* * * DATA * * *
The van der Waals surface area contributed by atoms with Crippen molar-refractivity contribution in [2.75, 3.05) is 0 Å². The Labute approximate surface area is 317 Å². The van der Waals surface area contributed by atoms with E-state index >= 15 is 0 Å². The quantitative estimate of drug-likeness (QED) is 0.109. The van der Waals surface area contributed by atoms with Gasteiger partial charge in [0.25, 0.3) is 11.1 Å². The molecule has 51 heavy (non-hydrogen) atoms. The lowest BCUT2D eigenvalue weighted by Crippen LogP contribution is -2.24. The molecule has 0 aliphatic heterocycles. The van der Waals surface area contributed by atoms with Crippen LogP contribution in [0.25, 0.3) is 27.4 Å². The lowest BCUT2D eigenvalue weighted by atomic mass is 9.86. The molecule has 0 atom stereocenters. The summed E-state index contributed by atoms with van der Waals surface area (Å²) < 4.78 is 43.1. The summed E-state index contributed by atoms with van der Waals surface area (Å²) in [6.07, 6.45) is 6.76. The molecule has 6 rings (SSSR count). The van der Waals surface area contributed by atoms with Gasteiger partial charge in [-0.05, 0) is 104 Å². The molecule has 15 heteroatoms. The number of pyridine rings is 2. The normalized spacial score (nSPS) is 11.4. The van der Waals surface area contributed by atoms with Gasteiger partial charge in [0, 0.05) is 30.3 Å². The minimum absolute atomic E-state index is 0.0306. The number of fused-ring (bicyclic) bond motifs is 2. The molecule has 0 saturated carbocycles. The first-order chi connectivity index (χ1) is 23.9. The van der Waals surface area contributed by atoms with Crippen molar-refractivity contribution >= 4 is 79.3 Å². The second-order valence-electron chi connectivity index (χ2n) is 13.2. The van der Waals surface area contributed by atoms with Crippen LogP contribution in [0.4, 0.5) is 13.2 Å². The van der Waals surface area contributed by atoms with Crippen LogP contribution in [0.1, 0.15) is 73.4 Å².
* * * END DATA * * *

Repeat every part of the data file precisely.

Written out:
The van der Waals surface area contributed by atoms with Crippen molar-refractivity contribution in [2.75, 3.05) is 0 Å². The Labute approximate surface area is 317 Å². The van der Waals surface area contributed by atoms with E-state index >= 15 is 0 Å². The quantitative estimate of drug-likeness (QED) is 0.109. The van der Waals surface area contributed by atoms with Gasteiger partial charge in [0.25, 0.3) is 11.1 Å². The molecule has 51 heavy (non-hydrogen) atoms. The lowest BCUT2D eigenvalue weighted by Crippen LogP contribution is -2.24. The molecule has 0 aliphatic heterocycles. The van der Waals surface area contributed by atoms with Crippen LogP contribution in [0.25, 0.3) is 27.4 Å². The lowest BCUT2D eigenvalue weighted by atomic mass is 9.86. The molecule has 0 atom stereocenters. The summed E-state index contributed by atoms with van der Waals surface area (Å²) < 4.78 is 43.1. The summed E-state index contributed by atoms with van der Waals surface area (Å²) in [6.07, 6.45) is 6.76. The molecule has 6 rings (SSSR count). The van der Waals surface area contributed by atoms with Gasteiger partial charge in [-0.05, 0) is 104 Å². The molecule has 15 heteroatoms. The number of pyridine rings is 2. The normalized spacial score (nSPS) is 11.4. The van der Waals surface area contributed by atoms with Gasteiger partial charge in [0, 0.05) is 30.3 Å². The minimum absolute atomic E-state index is 0.0306. The number of fused-ring (bicyclic) bond motifs is 2. The molecule has 0 saturated carbocycles. The first-order chi connectivity index (χ1) is 23.9. The van der Waals surface area contributed by atoms with Crippen molar-refractivity contribution >= 4 is 79.3 Å². The second-order valence-electron chi connectivity index (χ2n) is 13.2. The van der Waals surface area contributed by atoms with Crippen LogP contribution in [0.4, 0.5) is 13.2 Å². The van der Waals surface area contributed by atoms with Crippen LogP contribution in [0.1, 0.15) is 73.4 Å².